Thursday, November 08, 2007

A reader's dating dilemma

A reader writes:

I had been dating a guy from New York -- I met him in Charlotte and he has visited several times since we met a couple of months ago. On his last visit a couple of weeks ago, he brought a friend with him and asked me if I could “hook” his friend up with one of my friends. I did this, but the two friends did not get along. The friend that I invited was rude, very demanding (so was his friend) and neither I nor my date enjoyed the weekend. After he left he began to criticize the relationship between my friend and myself, telling me that I let her run over me and that she did not have the right to act the way she did. I told him that I was just trying to keep the situation calm because her and his friend already didn’t get along. He acted like it was all my fault and we haven’t really been the same since.

My question is, at what point do you take responsibility for someone else’s actions? How can he blame me for what she did? I have been single for a long time and I really like this guy, but I don’t know if it is worth it if he is already starting to play mind games with me. What do you think?

I think ... the two of you are done. And I think you know it as well.

Now, it could be that this dude is tired of springing for airfare and is looking for an excuse to end it with you. But let's assume that he isn't, OK?

Here's the thing: When people are starting to build a relationship -- when it's going from "this person is fun to hang out with" to "should I clean out a drawer and let them leave a toothbrush?" -- they take harder looks at each other. They start to think about how this person will fit into their life.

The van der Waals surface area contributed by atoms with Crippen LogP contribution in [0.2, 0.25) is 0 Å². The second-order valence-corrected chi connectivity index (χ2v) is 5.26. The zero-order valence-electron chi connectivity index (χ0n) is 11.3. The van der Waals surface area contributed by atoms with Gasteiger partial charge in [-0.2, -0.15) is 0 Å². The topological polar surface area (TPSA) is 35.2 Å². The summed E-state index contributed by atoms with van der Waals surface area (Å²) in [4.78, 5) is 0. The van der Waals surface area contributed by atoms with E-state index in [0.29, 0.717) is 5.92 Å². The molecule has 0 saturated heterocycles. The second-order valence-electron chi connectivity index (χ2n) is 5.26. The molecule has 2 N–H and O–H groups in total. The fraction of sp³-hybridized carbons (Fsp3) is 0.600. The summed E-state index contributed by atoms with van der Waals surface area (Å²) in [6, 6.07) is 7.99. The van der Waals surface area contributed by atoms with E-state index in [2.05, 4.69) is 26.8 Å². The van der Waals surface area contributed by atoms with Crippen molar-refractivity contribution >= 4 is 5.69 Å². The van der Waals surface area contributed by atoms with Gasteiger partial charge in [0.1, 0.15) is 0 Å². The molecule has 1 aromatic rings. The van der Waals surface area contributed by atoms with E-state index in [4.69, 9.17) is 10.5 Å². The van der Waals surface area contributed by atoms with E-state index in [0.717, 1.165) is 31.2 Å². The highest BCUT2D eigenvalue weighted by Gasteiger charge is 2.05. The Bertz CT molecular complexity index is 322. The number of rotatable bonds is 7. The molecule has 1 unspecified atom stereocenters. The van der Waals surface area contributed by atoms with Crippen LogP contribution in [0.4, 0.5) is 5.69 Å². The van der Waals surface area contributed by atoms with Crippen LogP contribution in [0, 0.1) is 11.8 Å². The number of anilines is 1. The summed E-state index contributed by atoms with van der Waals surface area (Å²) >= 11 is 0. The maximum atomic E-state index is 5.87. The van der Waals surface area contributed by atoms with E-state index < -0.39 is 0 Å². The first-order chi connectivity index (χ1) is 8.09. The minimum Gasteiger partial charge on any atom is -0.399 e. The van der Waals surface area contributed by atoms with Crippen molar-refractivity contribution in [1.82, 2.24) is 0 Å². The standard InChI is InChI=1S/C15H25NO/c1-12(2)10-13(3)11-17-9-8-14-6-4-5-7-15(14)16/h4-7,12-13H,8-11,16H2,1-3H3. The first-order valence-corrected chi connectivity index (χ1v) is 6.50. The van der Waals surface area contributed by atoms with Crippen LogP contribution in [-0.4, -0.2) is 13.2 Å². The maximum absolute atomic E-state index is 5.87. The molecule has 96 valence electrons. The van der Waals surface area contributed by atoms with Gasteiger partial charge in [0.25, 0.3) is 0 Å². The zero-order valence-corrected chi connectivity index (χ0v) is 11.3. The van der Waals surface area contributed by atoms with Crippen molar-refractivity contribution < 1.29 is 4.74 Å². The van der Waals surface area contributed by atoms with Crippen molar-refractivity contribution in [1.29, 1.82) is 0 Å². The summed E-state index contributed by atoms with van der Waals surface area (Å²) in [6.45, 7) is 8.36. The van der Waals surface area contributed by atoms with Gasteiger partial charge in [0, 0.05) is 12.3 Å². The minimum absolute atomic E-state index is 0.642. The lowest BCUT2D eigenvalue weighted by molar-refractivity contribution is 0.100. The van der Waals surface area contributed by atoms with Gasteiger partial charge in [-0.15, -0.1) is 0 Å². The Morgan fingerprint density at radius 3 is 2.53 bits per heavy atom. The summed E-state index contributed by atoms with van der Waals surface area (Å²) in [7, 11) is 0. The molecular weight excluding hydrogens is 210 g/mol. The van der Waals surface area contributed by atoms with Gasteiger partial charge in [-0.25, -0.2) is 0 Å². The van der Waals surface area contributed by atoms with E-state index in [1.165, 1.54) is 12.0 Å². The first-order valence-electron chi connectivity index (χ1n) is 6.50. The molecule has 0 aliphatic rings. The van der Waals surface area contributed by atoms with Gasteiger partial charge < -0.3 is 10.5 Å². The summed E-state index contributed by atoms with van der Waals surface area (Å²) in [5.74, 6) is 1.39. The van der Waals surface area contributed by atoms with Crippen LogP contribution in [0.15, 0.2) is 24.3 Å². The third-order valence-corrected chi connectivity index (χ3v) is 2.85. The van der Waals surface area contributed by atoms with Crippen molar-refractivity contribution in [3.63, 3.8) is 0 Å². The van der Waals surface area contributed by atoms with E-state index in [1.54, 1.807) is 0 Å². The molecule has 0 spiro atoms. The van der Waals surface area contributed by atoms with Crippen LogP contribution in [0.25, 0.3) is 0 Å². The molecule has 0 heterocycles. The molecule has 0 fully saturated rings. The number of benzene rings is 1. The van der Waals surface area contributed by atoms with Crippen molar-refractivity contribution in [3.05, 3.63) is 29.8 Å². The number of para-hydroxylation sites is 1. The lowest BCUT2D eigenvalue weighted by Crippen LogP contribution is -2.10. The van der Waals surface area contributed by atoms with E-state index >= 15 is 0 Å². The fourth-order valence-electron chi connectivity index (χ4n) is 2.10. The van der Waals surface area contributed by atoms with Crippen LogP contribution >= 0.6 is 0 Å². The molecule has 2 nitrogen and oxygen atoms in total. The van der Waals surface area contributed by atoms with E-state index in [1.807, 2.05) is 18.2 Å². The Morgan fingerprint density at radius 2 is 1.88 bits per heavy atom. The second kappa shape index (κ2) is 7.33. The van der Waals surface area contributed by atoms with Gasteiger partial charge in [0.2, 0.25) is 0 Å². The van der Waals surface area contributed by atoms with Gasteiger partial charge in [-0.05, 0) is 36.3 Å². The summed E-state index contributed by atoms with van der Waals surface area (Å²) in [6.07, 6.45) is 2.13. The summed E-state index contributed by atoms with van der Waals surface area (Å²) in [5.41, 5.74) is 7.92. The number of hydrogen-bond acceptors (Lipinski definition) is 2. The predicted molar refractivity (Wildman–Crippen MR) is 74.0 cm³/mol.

You ask how the dude you're dating can blame you for your friend's actions (and we'll get back to her in a minute). It's called "guilt by association," sister. It shouldn't be that way, but there it is. But keep in mind that it works both ways -- you said his friend was rude as well. If your dude expects you to take responsibility for your pal, he should take some responsibility for his. Putting it all on you is a manipulative thing to do, and I'm so glad you recognize that.

As for your friend: What a crappy wingwoman she turned out to be! Never use her again, because she doesn't know how to behave. There are so many ways she could have handled the situation gracefully and she (and his friend too, for that matter) chose to act immaturely. While the dude you've been dating had no right to comment on your relationship with her, you have every right to examine your friendship, and decide if you are getting what you need out of it.

But let's get to what I think is the crux of this situation: "
I have been single for a long time and I really like this guy." I believe many women are willing to overlook problems in relationships because A) they convince themselves they're overreacting, or that they're the problem, B) the guy is hot, or rich, or good in bed, etc., and they don't want to give him up, or C) they'd rather have a man than be alone. Women are often so worried about doing what they can do to make the man like/want them that they aren't thinking about if they even like/want the man in question.

Bottom line: He dissed your friend. He dissed you for having her as a friend. He's thinking you might not be such a good fit in his life. So why try to force him into yours?

1 comment:

Anonymous said...

Here's the scoop. Your guy put you in a lousy situation. Why should you be responsible to "hook up" his friend? No good reason. Then he put you in a worse situation with your friend by not reining in his own bud. Then your friend put you in a bad situation by not handling the situation with the bud either. Then your guy blamed it all on you. Listen. You're not hangin' with the right people. They're not emotionally mature and they don't take responsibility for their own actions. That reflects on your own character, because you're chosing people who bring you some kind of empty fulfillment somehow. Lose your guy and limit your association with your friend. Then stop being everybody's relationship slave. Grow up yourself and you'll end up with a grown up boyfriend and some grown up friends to boot. But it starts with you.